The product you choose depends on your personal needs. While the price is a factor, it is better to look at factors like which product will actually achieve the results that you want. Most people buy a distillate because they believe it has stronger effects. Distillates are able to use the entourage effect, but a CBD isolate cannot. If you are purely looking for a product with less THC because you need to take a drug test, you may want a CBD isolate instead. By doing your research and trying different products, you can find an option that works well for your needs.

Dr. Igor Bussel, M.D., M.S., M.H.A

Dr. Igor Bussel, M.D., M.S., M.H.A is a clinician-scientist and ophthalmic surgeon. Before attending Chicago Medical School, he worked as a Research Scientist in a Healthspan Pharmacology Laboratory at University of California, Irvine focused on investigating the impact of botanical extracts and dietary supplements that can slow the aging process and add healthy years to human life. He has served as a clinical/scientific consultant to multiple stage companies focused on developing interventions for age-related diseases.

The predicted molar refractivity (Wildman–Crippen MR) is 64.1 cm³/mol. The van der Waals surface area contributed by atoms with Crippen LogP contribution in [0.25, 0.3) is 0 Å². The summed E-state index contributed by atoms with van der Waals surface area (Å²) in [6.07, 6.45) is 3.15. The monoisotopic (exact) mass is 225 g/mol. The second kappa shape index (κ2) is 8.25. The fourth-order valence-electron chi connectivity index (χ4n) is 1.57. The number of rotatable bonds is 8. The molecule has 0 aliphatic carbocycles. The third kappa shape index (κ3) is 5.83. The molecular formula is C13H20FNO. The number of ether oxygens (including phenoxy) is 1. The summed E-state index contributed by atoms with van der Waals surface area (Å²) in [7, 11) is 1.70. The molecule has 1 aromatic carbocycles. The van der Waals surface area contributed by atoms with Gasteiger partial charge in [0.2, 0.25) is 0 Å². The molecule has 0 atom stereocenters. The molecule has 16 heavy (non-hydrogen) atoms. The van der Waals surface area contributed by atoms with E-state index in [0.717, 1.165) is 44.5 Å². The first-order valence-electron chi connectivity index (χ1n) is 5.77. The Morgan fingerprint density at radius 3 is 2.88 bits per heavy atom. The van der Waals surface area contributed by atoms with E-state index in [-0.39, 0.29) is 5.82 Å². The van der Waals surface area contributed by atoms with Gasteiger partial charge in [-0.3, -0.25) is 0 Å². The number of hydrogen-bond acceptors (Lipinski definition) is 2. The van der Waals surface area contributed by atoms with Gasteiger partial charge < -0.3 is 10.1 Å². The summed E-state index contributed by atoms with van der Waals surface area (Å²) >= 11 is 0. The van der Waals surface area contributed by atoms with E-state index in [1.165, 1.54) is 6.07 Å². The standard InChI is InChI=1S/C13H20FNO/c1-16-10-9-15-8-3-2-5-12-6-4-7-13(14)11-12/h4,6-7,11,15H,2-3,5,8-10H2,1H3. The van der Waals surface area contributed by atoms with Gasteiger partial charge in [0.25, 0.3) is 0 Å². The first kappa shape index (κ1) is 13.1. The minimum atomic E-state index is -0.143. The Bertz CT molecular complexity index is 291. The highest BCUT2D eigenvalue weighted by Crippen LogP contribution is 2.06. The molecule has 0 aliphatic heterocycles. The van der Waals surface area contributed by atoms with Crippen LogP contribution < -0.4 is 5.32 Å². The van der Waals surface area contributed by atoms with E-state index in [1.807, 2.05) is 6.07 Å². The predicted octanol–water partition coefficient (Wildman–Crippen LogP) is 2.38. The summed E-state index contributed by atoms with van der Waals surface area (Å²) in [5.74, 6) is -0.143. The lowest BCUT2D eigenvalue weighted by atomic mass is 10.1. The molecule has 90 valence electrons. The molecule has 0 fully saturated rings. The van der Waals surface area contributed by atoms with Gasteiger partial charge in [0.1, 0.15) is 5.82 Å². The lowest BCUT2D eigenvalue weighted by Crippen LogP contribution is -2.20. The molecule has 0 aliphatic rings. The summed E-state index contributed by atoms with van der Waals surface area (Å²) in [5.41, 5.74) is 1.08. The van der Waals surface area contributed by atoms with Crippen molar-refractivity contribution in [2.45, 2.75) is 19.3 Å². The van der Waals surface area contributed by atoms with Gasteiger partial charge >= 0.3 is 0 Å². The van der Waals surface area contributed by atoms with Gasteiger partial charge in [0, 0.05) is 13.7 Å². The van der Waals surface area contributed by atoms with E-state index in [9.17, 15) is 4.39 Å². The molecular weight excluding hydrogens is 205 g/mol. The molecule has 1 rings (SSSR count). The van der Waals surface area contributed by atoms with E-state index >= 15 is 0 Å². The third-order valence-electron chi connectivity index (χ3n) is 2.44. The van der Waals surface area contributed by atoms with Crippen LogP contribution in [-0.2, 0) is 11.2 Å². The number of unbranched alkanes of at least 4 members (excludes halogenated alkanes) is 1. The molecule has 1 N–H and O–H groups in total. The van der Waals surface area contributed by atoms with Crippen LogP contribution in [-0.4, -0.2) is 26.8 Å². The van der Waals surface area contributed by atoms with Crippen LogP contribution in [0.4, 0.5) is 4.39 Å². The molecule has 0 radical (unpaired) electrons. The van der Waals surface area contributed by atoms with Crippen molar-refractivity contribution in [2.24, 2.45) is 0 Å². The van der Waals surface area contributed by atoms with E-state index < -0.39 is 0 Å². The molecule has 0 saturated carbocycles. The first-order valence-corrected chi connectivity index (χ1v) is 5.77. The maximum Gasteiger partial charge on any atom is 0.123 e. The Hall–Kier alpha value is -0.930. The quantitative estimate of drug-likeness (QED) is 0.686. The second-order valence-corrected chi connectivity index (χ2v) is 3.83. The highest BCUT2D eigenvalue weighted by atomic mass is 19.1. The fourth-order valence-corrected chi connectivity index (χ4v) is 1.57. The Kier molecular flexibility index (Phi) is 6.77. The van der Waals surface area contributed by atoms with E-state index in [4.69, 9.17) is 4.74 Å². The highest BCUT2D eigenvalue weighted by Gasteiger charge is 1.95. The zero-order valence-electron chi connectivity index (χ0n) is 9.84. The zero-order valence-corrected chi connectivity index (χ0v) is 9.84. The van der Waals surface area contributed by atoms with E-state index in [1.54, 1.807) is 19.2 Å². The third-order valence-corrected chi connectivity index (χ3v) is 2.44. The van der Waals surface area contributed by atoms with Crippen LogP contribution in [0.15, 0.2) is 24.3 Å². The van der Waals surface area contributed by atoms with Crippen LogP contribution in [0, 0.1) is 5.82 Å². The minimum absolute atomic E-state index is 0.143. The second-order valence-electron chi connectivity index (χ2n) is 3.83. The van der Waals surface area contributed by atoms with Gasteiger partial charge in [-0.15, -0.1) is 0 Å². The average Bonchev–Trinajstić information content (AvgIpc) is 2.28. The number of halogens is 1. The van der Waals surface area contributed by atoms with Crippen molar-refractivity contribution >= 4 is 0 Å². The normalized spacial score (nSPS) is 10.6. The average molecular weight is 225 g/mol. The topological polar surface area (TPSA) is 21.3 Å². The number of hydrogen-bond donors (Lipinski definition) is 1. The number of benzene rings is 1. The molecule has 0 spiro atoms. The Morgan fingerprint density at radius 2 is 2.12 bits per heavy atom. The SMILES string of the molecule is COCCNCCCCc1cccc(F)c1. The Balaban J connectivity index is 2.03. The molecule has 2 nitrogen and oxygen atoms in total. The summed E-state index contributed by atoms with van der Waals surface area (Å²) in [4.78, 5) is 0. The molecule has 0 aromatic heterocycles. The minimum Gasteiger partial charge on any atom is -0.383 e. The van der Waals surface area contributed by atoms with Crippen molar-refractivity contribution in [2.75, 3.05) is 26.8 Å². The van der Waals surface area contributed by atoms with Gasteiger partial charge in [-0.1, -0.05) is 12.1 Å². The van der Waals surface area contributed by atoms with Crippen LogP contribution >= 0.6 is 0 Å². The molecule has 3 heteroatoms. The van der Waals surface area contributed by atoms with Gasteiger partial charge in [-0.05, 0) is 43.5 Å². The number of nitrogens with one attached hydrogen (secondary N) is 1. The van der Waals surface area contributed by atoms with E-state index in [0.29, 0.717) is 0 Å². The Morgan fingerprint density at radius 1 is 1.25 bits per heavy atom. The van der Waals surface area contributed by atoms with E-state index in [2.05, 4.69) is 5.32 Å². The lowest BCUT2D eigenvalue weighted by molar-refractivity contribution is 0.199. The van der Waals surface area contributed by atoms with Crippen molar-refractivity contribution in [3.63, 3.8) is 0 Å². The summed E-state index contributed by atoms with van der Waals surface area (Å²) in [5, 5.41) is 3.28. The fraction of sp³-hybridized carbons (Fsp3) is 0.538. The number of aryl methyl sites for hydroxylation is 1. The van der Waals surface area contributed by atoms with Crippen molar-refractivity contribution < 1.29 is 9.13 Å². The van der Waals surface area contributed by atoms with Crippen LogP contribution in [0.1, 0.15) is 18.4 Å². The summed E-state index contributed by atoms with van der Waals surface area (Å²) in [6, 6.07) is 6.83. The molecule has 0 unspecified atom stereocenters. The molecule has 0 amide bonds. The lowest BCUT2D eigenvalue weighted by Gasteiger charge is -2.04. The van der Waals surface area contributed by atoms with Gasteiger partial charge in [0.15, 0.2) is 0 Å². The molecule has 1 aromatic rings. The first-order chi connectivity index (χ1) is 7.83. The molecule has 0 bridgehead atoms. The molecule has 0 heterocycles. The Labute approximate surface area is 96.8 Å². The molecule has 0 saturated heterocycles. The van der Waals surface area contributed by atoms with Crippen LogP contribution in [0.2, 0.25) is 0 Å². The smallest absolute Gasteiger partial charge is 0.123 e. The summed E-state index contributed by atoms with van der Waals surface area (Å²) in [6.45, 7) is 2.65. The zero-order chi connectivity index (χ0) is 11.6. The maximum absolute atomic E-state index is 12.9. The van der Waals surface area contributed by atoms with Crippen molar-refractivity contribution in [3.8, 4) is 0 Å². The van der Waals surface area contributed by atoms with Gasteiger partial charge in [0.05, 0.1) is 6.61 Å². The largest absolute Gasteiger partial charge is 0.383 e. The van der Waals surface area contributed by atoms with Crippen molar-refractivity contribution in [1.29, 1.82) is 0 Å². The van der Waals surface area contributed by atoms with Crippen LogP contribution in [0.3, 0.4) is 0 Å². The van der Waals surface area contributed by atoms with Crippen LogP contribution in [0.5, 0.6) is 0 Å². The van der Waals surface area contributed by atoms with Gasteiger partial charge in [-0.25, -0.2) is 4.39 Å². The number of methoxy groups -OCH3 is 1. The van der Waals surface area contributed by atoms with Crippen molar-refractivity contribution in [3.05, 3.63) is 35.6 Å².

Dr. Igor started to learn about CBD through his research as well as from patient experiences and has since become an advocate for their efficacy. He teamed up with long-time activist Richard Cowan to co-create CBD Seniors in 2020.

CBD Isolate vs CBD Distillate: Why Should You Care When you start shopping for a full spectrum or broad spectrum product, one of the first choices you will have to make is between a CBD isolate

Are hemp oil and CBD oil the same thing?

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  1. Are hemp oil and Hemp seed oil the same?
  2. What type of CBD oil is best?

Consumers looking to explore the potential benefits that cannabidiol (CBD) promises are often confronted with some confusion when it comes to terminology.

Often housed in 1-ounce glass bottles, CBD oil products can list a variety of names on the label. Hemp-derived CBD oil, full-spectrum hemp extract, and CBD isolate are just a few examples. Then there’s the issue of the ubiquitous “hemp oil,” which may not mean what you think. Shoppers walking through their local health food store may encounter yet another label ingredient – hemp seed oil.

There are two main sources of CBD oil – hemp and marijuana plants. Molecularly, it makes no difference if the CBD is extracted from hemp or marijuana. However, it’s not that simple.

Are hemp oil and Hemp seed oil the same?